“Lethargy bordering on sloth remains the cornerstone of our investment style.” — Warren Buffett, 1990 Chairman’s Letter to shareholders of Berkshire Hathaway
I like buying small companies with a long growth runway, dedicated and involved leaders, buying at a discount to my perception of fair value, holding for the long term, and periodically adding shares at opportune prices. I embrace “lethargy with every stock purchase, vowing to do nothing unless a game-changing thesis-breaker arrives. If chosen well and left alone, the gains can be very satisfactory. My two largest individual stocks Portfolio Recovery Associates, Inc. (NASDAQ:PRAA) and Biglari Holdings Inc (NYSE:BH) — each roughly 10% of my portfolio — have both reached such status by being bought well and then left alone. Each offers lessons for investors today.
Giving debt collection a good name
Portfolio Recovery Associates, Inc. (NASDAQ:PRAA) buys defaulted consumer debt from credit card providers such as Mastercard Inc (NYSE:MA), Visa Inc (NYSE:V), and Discover Financial Services (NYSE:DFS); it also collects bankruptcy paper and has acquired a diversifying set of fee-for-service businesses in such exciting industries as back tax collection, class action lawsuit collections, and auto-loan collateral tracking (skip-tracing). It buys debt for pennies on the (face value) dollar and then turns that debt over to its collector workforce, which collects two to three times the purchase price over the next seven years.
Simple, right? The reality is that it requires experience to appropriately value debt, discipline to purchase the debt at reasonable prices, and well-trained collectors to work the paper. Overpaying is akin to burning money, and excellent pricing models are of questionable use if the collector can’t cajole debtors to pony up. Fortunately, disciplined pricing and collection has long been Portfolio Recovery’s strength.
This is a “knowledge business,” and thus Portfolio Recovery Associates, Inc. (NASDAQ:PRAA) is heavily reliant on the expertise of its management. Fortunately, they’re a gold standard team, led by co-founders CEO Steve Fredrickson, and CFO Kevin Stevenson after the pair did similar work at a division of HSBC. Attractive about Portfolio’s management is what they don’t do. They don’t provide earnings guidance or try to manage investors’ expectations. They don’t sacrifice long-term shareholder value for near-term reported earnings. They don’t get fancy perks like country club memberships, cars, or corporate jets, and the company eschews option compensation in favor of modest restricted stock grants. Senior executives are required to own stock alongside common shareholders.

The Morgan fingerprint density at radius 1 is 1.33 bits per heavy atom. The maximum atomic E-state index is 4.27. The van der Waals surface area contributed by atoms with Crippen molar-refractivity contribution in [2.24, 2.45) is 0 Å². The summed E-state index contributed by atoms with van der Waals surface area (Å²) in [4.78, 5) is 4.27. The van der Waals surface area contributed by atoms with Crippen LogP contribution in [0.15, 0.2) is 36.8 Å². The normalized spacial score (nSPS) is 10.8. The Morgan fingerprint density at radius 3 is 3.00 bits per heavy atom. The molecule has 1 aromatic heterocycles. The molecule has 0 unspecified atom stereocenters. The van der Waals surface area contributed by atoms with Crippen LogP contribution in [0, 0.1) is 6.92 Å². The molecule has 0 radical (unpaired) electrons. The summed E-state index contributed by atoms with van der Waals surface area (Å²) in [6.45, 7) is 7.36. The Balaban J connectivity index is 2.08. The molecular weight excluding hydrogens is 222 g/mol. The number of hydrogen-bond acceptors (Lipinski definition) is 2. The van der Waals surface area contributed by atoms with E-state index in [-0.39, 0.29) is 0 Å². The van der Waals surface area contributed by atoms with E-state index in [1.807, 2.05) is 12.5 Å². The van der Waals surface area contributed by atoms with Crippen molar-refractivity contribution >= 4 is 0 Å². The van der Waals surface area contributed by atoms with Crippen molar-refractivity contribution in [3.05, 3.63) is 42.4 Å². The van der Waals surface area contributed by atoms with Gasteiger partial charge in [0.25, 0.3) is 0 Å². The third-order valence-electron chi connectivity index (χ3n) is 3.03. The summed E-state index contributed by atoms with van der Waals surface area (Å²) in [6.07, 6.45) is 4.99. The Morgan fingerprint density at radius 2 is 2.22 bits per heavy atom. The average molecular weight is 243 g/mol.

Over the years, management has diversified its revenue: adding and aggressively ramping up unsecured bankruptcy account collections, legal collections on debtors identified as “can-pay-but-won’t-pay,” and controlled expenses to maintain profitability. I first purchased shares of Portfolio in 2004. Since then the steady hand of management has increased cash collections, revenues, and earnings 25%, 23%, and 20% annually, respectively.
And because there’s no shortage of debt, and thus charged off debt, Portfolio’s growth still has a long runway. I’ve added shares over the years based on a quick valuation heuristic I developed. My method compares the company’s adjusted enterprise value (market capitalization plus net debt, less an estimate of value for the owned fee-for-service businesses) to the expected remaining collections on owned portfolios (available in each quarterly report) after all cash expenses are paid. A number below 1.00 signals a company arguably being valued as worth more dead than alive, but this mispricing level is rarely seen (and should be exploited when it is seen). My valuation ratio currently sits at 1.56, which is decent, but I do tend to prefer to add below 1.30, which would require a stock price today around $100.
This is a quality company doing good things. Buy shares and add at advantageous prices, and then leave it alone to do its work.